On June 26, 2017, the Supreme Court partially reversed the lower courts’ decisions on the Muslim Ban 2.0 cases. The Supreme Court did three main things:
- Full Case: the full case will be heard in the Fall of 2017, but the Supreme Court ordered a partial resumption of the Muslim Ban 2.0.
- 90-day travel restriction: A 90-day travel restriction on certain visa holders from Iran, Libya, Somalia, Sudan, Syria, and Yemen who do not have a “bona fide relationship with a person or entity” in the U.S. will start on Thursday, June 29th. *Bona fide relationship is a sort of close familial relationship and is explained below.
- Refugee program: Starting Thursday, June 29th, refugees who do not have a “bona fide relationship with a person or entity” in the U.S. will be affected by the Ban.
According to President Trump’s June 14, 2017v memo, the Ban goes back into effect “72 hours after all applicable injunctions are lifted or stayed,” which would be June 29, 2017, around 9:30 a.m. EST. This situation is evolving, so please check back with our organizations frequently to hear updates.
Who Is Now Affected by Muslim Ban 2.0?
Travel Restriction for Nationals of Six Countries
- The six countries affected by the Ban are Iran, Libya, Somalia, Sudan, Syria, and Yemen.
- Visa applicants from these countries must show a bona fide relationship with a particular person or entity in the U.S., or else they can be stopped from entering the U.S. for 90 days.
- Individuals who already have a visa as of the date of June 29th, 2017, should not be affected.
- U.S. citizens and green card holders (also known as Lawful Permanent Residents) are not affected.
- Dual nationals who enter the U.S. using a passport from a non-affected country will not be targeted.
- For example, if a dual citizen of Iran and the U.K. travels to the U.S. on his U.K. passport, s/he will not be affected by the Ban.
- A waiver process will provide for an exception to the Ban, but there is no information available about it at this time.
- Starting June 29th, 2017, there will be a 120-day halt of the entire refugee program; refugees will not be able to come into the U.S. during that time unless they have “bona fide relationship with a particular person or entity” in the U.S.
- A bona fide relationship with a person requires a “close familial relationship” to someone in the U.S.
- U.S. entities can include schools, universities, nonprofit organizations, and employers. Others may also qualify.
More Details on the Travel Restrictions
The Court has partially changed the lower courts’ decisions on the travel restrictions. Visa holders are now divided into two categories: those who have a “bona fide relationship with a particular person or entity” in the U.S., and those who do not.
- If the traveler does not have a bona fide relationship, then the Muslim Ban may apply to them.
- If the traveler has a “bona fide relationship,” then the Ban does not apply to them and they should be allowed inside the country
- A “bona fide relationship with a particular person or entity” in the U.S. includes:
- People who are coming to the U.S. to “live with or visit a family member.”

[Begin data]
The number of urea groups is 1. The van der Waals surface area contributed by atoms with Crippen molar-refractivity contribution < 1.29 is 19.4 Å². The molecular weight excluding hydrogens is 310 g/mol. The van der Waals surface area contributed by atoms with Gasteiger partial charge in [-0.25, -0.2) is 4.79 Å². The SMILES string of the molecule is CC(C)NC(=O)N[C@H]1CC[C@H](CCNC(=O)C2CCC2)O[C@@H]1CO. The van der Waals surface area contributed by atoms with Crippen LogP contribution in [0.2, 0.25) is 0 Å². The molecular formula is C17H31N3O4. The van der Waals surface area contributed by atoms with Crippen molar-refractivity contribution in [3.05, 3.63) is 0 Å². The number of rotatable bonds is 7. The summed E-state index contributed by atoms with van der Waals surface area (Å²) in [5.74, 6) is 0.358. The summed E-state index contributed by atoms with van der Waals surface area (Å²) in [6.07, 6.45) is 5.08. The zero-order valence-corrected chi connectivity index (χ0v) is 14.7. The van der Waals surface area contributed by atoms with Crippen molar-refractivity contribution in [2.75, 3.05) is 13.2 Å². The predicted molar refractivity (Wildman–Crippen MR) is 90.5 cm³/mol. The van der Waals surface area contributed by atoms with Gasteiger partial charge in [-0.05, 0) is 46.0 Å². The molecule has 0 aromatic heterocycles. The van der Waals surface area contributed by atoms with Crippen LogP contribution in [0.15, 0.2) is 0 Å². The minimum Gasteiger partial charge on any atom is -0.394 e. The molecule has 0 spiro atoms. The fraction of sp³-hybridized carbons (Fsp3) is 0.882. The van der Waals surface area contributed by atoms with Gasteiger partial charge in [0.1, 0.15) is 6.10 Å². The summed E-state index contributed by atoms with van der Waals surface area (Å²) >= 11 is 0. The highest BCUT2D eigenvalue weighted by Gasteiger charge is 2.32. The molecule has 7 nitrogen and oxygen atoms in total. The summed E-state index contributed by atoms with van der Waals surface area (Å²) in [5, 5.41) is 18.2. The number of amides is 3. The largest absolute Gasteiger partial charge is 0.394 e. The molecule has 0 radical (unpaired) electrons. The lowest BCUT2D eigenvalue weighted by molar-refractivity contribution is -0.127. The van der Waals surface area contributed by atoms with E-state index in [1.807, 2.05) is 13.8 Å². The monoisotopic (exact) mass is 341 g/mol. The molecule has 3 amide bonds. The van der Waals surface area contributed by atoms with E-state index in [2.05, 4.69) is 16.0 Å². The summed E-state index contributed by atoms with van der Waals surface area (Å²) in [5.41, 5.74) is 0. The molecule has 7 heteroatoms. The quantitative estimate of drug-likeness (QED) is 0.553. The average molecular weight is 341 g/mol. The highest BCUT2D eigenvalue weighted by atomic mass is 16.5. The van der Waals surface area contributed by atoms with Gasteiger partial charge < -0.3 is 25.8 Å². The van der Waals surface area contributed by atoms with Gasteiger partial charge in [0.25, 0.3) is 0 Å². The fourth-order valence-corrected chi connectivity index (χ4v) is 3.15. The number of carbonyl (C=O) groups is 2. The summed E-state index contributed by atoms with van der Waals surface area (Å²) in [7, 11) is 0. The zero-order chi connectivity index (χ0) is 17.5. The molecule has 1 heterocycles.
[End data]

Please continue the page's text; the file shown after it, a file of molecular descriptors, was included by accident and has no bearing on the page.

- People who have a “formal” and “documented” relationship with an entity, like a school or employer.
- For example, a “worker who accepted an offer of employment from an American company;” a “lecturer invited to address an American audience;” and students who have been admitted to a U.S. university have a bona fide relationship.
More Details on the Refugee Program
- The Court has partially changed the lower courts’ decisions on the Refugee Program restriction. Refugees are now divided into two categories: those who have a “bona fide relationship with a person or entity” in the U.S., and those who do not.
- If the refugee does not have a bona fide relationship, then the Ban applies to them and the person could be kept out of the U.S. if they meet the requirements of the Muslim Ban 2.0.
- If the refugee has a “bona fide relationship,” then the Ban does not apply to them and they should be allowed inside the country;
- What is a bona fide relationship with a particular person in the U.S.?
- Refugees with a “close familial relationship” to someone in the U.S. cannot be stopped from coming into the U.S. (even if the refugee cap listed in section 6(b) is already surpassed).
- If a refugee does not have a close family relationship with someone in the U.S., then Muslim Ban 2.0 could block them from coming to the U.S.
How to Get Legal Help?
CAIR-NY offers legal help free of charge. You can contact CAIR-NY if:
- You or someone you know is affected by the Muslim Ban and you want legal help (we highly recommend you speak with an attorney if you are traveling and are a visa holder from the 6 countries); or
- Your community would like to request a “Know Your Rights” presentation.
Fill out our travel form for legal assistance:
Council on American-Islamic Relations, New York : www.CAIR-NY.org
For Further Reading
[Muslim Ban 2.0]: https://www.whitehouse.gov/the-press-office/2017/03/06/executive-order-protecting-nation-foreign-terrorist-entry-united-states
[Supreme Court Decision]: https://www.supremecourt.gov/opinions/16pdf/16-1436_l6hc.pdf
[June 14 Memo]: https://www.whitehouse.gov/the-press-office/2017/06/14/presidential-memorandum-secretary-state-attorney-general-secretary
Your CAIR-NY Staff
Our sincerest thanks to the Council on American-Islamic Relations, San Francisco Bay Area and the Asian Law Caucus for their assistance in preparing this alert.